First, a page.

Using Movement to Determine a Child's Health Before Birth

When the lack of movement could be a sign of trouble

Black pregnant woman holding her stomach at window
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From the moment that you first start to feel your baby move, which doctors refer to as quickening or flutters, you will likely begin to use those movements as a means to check in on your baby's health.

For first-time mothers especially, any changes in the frequency or quality of movement can be a source of significant stress. And while people will often tell you that this is perfectly normal the closer you get to delivery, is there a line where a mother should start worrying?

The Quality of the Baby's Movements

Typically speaking, the fetus will begin to flutter at around week 18 to 24 of gestation. At first, it may be hard to distinguish whether it is your baby you're feeling or gas. But, over time, those movements will become more characteristic and robust. They are something we look forward to, reassurances that the child is developing normally and will be healthy and strong upon birth.

Most doctors, in fact, will tell you that fetal kicks after week 28 are one of the better predictors of the baby's well-being.

But the quality of those movements can sometimes change as you move beyond week 30. No longer will your baby be able to flip around as readily as the uterus become increasingly cramped. Soon enough, rather than feeling acrobatic-like twists and turns, you may experience little tickles and squirming motions instead. There may also be a sudden jab or kick that can feel downright uncomfortable.

At the same time, the baby may move less frequently simply because there is less room to navigate. And, while you may be told not to worry, that the baby is just settling into the birth position, there are times when these changes do warrant medical investigation.

How to Know When to Call for Help

Generally speaking, it is natural to go from feeling big movements during early pregnancy to experiencing smaller squirms and jabs in later pregnancy.

It is also common to feel less motion as the baby begins to takes a vertex (head down) position in the womb.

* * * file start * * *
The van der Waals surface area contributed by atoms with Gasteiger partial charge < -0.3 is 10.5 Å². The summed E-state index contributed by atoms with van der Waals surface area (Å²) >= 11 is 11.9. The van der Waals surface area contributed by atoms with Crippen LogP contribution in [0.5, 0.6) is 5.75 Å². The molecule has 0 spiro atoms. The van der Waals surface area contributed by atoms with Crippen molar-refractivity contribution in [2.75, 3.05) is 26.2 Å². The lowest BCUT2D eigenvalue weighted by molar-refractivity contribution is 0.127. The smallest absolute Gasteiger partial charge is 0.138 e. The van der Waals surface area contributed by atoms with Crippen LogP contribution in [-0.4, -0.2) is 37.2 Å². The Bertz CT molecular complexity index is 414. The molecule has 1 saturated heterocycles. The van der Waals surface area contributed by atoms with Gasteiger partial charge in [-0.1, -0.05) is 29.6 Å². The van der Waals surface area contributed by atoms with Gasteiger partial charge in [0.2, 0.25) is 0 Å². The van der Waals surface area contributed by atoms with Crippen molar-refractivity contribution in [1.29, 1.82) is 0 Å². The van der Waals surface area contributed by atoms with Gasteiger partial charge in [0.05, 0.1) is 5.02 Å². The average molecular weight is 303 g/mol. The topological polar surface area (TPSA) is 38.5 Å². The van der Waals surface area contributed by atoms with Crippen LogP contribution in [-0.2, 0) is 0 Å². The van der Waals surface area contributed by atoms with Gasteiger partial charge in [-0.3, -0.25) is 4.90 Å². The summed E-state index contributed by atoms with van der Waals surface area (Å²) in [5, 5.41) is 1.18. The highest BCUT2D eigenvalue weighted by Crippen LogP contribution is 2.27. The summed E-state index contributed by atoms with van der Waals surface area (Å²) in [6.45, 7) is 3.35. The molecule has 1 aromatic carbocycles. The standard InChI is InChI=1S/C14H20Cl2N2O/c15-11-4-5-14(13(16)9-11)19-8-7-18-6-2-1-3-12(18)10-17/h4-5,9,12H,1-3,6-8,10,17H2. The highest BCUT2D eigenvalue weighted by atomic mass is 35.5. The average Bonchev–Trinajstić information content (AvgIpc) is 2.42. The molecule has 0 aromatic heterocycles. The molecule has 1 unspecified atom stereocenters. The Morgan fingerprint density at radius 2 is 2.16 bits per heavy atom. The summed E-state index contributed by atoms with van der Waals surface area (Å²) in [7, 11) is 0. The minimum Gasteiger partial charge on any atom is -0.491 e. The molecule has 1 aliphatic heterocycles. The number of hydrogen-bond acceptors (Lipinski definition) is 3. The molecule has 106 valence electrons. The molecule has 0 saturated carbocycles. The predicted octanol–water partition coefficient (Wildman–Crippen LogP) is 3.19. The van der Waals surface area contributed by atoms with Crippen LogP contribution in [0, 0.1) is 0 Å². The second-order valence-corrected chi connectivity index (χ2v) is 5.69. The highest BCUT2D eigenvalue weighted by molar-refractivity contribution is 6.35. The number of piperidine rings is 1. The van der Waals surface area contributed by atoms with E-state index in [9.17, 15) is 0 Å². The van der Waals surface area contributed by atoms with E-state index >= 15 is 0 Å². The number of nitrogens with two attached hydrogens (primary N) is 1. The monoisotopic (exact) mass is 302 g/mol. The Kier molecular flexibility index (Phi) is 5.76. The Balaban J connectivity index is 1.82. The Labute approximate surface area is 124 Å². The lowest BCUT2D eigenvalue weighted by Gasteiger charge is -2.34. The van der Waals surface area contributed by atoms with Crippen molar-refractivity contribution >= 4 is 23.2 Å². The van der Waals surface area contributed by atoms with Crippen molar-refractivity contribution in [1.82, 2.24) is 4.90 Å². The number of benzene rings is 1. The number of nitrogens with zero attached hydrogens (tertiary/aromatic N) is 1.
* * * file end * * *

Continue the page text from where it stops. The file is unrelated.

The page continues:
However, if you believe these changes are abnormal, doctors and midwives will usually ask you to keep a journal of the the fetal kick count.This allows you to track, hour by hour, how often you often you feel distinct movement from your baby. There is no hard-and-fixed rule as to how much is too little, but most doctors will suggest that ten distinct movements over two continuous hours is a sign that everything is A-okay.

Keeping a journal also allows you to be more aware of the subtle movements that are sometimes easily missed. Certainly, as parents make preparations for everything from the trip to the hospital to painting the nursery, there can be a lot of stress. It's not unusual for a mother to become less aware of a little tickle when stress levels are high.

However, if the journal tells you that fetal kick count is low, you will want to report this to your doctor or midwife immediately. In such case, you will be asked to undergo series of tests to assess the well-being of your baby.

Chief among them is the non-stress test (or NST) to evaluate your baby's heart rate in association with uterine activity.

If the baby is inactive during the exam, the mother may be asked to drink something with sugar or bubbles to perk it up. If this doesn't work, a loud noise may be used to startle the baby.

More often that not, the baby will react normally and be just fine. If not, additional tests will be performed to determine whether there are any abnormalities that need urgent care. In the end, early diagnosis allows for early intervention.

A Word From Verywell

The bottom line is this: trust your instincts if something doesn't feel right with your pregnancy. Yes, you could be wrong, but never let the fear of being wrong stop you from seeking care

Ultimately, when it comes to pregnancy, there is no such thing as being too concerned. Never let anyone suggest that it's your "hormones talking" or that you're just being neurotic. As cliché as it may sound, it's always better to be safe than sorry.

Source

  • American Congress of Obstetricians and Gynecologists (ACOG) " ACOG Practice Bulletin Number 145: Antepartum Fetal Surveillance." Obstet Gynecol. 2014; 124:182-192.

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